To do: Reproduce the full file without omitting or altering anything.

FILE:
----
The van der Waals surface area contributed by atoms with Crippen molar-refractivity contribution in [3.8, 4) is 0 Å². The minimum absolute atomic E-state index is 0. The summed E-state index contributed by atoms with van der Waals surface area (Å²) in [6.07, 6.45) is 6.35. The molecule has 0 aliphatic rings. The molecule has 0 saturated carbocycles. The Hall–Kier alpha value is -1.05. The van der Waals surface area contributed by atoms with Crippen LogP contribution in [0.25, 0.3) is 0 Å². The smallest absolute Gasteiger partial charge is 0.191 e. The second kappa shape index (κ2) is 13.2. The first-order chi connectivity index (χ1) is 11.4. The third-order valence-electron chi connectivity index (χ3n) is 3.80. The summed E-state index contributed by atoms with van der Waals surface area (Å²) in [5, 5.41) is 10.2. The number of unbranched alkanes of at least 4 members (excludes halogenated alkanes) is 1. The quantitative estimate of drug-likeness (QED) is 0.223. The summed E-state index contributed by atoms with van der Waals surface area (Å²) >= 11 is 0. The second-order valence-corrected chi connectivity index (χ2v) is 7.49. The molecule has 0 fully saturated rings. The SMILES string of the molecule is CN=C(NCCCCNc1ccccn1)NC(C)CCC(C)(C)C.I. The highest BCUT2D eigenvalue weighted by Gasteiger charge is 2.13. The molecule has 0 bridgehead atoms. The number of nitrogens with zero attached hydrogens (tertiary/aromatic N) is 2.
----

The van der Waals surface area contributed by atoms with Crippen molar-refractivity contribution in [3.8, 4) is 0 Å². The minimum absolute atomic E-state index is 0. The summed E-state index contributed by atoms with van der Waals surface area (Å²) in [6.07, 6.45) is 6.35. The molecule has 0 aliphatic rings. The molecule has 0 saturated carbocycles. The Hall–Kier alpha value is -1.05. The van der Waals surface area contributed by atoms with Crippen LogP contribution in [0.25, 0.3) is 0 Å². The smallest absolute Gasteiger partial charge is 0.191 e. The second kappa shape index (κ2) is 13.2. The first-order chi connectivity index (χ1) is 11.4. The third-order valence-electron chi connectivity index (χ3n) is 3.80. The summed E-state index contributed by atoms with van der Waals surface area (Å²) in [5, 5.41) is 10.2. The number of unbranched alkanes of at least 4 members (excludes halogenated alkanes) is 1. The quantitative estimate of drug-likeness (QED) is 0.223. The summed E-state index contributed by atoms with van der Waals surface area (Å²) >= 11 is 0. The second-order valence-corrected chi connectivity index (χ2v) is 7.49. The molecule has 0 fully saturated rings. The SMILES string of the molecule is CN=C(NCCCCNc1ccccn1)NC(C)CCC(C)(C)C.I. The highest BCUT2D eigenvalue weighted by Gasteiger charge is 2.13. The molecule has 0 bridgehead atoms. The number of nitrogens with zero attached hydrogens (tertiary/aromatic N) is 2.